2X the Productivity with DisplayPad

Ok, I may be exaggerating about the 2X boost in productivity, but DisplayPad has been one of the most useful apps I have purchased recently. With DisplayPad ($4.99), you can set up your iPad to serve as a portable secondary display for a laptop. When working with programs that have a lot of settings panels, such as Photoshop and other Adobe software, having a second display can save you a lot of time.

The app is really simple to set up and use. You will need to download a helper program that will run on your Mac. To start using DisplayPad, click on the helper program’s menu bar icon and choose your iPad (both devices need to be on the same Wifi network). Your iPad will then act just like any secondary display. Tapping with one finger will be the same as clicking with the mouse, and tapping twice will be the same as right-clicking. You can also drag with two fingers to scroll, just like on your laptop’s trackpad. I have been very happy with the performance. There is very little lag when you drag windows from your laptop screen to the iPad. I have even used DisplayPad with my regular secondary display to create a triple-display option when I use my laptop at home.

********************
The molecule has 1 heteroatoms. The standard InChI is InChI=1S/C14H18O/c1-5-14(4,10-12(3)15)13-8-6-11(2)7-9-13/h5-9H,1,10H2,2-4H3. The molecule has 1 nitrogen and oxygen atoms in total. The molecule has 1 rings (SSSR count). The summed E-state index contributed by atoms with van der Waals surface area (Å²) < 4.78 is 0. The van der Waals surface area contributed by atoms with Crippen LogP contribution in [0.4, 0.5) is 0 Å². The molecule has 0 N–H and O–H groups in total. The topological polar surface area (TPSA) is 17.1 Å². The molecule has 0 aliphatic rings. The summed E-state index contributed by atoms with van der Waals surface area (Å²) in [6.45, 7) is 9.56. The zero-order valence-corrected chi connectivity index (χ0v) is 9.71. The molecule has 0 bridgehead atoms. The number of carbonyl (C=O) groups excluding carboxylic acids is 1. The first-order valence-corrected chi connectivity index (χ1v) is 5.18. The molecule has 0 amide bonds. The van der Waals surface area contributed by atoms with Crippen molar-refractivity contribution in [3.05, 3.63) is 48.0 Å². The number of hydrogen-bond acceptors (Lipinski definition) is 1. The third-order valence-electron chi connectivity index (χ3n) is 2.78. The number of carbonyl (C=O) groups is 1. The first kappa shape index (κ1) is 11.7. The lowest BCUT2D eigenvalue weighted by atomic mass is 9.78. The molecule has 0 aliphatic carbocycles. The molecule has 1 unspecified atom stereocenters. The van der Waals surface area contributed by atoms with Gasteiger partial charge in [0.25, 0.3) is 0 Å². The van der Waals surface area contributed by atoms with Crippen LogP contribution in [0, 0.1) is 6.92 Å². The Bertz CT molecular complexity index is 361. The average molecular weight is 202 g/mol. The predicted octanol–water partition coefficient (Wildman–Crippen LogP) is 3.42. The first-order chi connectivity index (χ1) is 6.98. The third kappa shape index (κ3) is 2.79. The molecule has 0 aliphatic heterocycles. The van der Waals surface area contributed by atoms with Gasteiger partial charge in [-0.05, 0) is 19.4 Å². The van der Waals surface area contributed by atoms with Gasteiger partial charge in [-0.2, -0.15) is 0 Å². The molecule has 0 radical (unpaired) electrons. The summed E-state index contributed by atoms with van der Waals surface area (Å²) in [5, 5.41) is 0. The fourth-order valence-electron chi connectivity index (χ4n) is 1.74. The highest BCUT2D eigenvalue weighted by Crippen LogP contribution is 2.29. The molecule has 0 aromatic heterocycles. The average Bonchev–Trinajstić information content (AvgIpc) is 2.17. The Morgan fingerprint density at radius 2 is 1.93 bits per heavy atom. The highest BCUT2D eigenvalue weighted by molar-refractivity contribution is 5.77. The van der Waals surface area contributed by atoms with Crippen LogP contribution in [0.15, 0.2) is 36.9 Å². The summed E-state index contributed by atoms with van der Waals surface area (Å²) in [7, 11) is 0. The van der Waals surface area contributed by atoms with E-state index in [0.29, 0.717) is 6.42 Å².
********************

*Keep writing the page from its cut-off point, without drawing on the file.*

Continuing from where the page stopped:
Creating Podcasts with the new iPod touch

In this post I will discuss two apps that work well with the new iPod touch for creating narrated slideshows that can be turned into podcasts.

The first app is SonicPics ($2.99, a free lite version limits you to 10 minutes and 3 images so you can try out the app). With the paid version the recording limit is 60 minutes and you can choose from three quality settings for the audio (Good, Better or Best, which is 44.1khz, 16-bit mono). To get started you select photos from your photo library on the iPod touch or you can take a photo with one of the built-in cameras. Each photo can have a title and description that can be displayed during the slideshow.

To narrate the slideshow, you’ll press the Record button at the bottom of the screen and then flip through the photos in the slideshow using the familiar iPod touch flick gesture. This makes it really easy to synch your voice with the slideshow. You can even pause a recording if you need to, and resume from where you left off. When you’re finished, several sharing options are available: you can share the video to your computer over Wifi if both devices are on the same network, you can upload the video to your YouTube account, or you can email it as an attachment if it is not too large (usually 10MB is the cutoff for most email accounts). The format for the exported video is .m4v, which is the format supported by iTunes (and iTunes U).

Overall, I found this app to be really easy to use and a good bargain.